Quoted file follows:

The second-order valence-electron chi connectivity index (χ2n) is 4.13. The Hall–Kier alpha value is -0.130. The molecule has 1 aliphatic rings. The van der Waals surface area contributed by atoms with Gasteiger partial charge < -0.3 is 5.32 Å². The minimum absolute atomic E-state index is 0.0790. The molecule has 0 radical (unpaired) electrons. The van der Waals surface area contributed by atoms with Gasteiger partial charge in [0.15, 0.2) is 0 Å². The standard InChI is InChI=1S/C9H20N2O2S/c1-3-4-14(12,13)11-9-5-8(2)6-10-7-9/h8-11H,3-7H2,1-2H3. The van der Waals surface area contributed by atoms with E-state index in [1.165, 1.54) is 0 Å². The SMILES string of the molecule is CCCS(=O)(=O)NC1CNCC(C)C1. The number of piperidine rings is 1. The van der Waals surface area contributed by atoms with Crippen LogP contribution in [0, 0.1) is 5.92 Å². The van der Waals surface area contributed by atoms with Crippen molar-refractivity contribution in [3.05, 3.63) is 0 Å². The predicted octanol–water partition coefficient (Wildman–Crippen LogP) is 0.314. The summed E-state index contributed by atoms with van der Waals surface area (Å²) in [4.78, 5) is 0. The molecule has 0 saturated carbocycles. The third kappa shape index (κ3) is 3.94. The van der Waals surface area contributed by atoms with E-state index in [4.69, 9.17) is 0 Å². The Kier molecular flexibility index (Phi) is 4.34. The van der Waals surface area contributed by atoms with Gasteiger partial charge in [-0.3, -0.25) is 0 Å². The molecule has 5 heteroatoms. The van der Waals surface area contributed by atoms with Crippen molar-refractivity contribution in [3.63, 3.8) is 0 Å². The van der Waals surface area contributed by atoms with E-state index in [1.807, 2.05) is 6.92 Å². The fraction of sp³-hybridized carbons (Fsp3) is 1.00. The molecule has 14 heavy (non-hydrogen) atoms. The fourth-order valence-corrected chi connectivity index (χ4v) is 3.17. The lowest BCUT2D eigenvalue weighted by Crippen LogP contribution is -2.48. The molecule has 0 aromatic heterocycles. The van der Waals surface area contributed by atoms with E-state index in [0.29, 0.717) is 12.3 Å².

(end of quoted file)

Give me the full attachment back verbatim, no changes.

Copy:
The second-order valence-electron chi connectivity index (χ2n) is 4.13. The Hall–Kier alpha value is -0.130. The molecule has 1 aliphatic rings. The van der Waals surface area contributed by atoms with Gasteiger partial charge < -0.3 is 5.32 Å². The minimum absolute atomic E-state index is 0.0790. The molecule has 0 radical (unpaired) electrons. The van der Waals surface area contributed by atoms with Gasteiger partial charge in [0.15, 0.2) is 0 Å². The standard InChI is InChI=1S/C9H20N2O2S/c1-3-4-14(12,13)11-9-5-8(2)6-10-7-9/h8-11H,3-7H2,1-2H3. The van der Waals surface area contributed by atoms with E-state index in [1.165, 1.54) is 0 Å². The SMILES string of the molecule is CCCS(=O)(=O)NC1CNCC(C)C1. The number of piperidine rings is 1. The van der Waals surface area contributed by atoms with Crippen LogP contribution in [0, 0.1) is 5.92 Å². The van der Waals surface area contributed by atoms with Crippen molar-refractivity contribution in [3.05, 3.63) is 0 Å². The predicted octanol–water partition coefficient (Wildman–Crippen LogP) is 0.314. The summed E-state index contributed by atoms with van der Waals surface area (Å²) in [4.78, 5) is 0. The molecule has 0 saturated carbocycles. The third kappa shape index (κ3) is 3.94. The van der Waals surface area contributed by atoms with E-state index in [4.69, 9.17) is 0 Å². The Kier molecular flexibility index (Phi) is 4.34. The van der Waals surface area contributed by atoms with Gasteiger partial charge in [-0.3, -0.25) is 0 Å². The molecule has 5 heteroatoms. The van der Waals surface area contributed by atoms with Crippen molar-refractivity contribution in [3.63, 3.8) is 0 Å². The van der Waals surface area contributed by atoms with E-state index in [1.807, 2.05) is 6.92 Å². The fraction of sp³-hybridized carbons (Fsp3) is 1.00. The molecule has 14 heavy (non-hydrogen) atoms. The fourth-order valence-corrected chi connectivity index (χ4v) is 3.17. The lowest BCUT2D eigenvalue weighted by Crippen LogP contribution is -2.48. The molecule has 0 aromatic heterocycles. The van der Waals surface area contributed by atoms with E-state index in [0.29, 0.717) is 12.3 Å².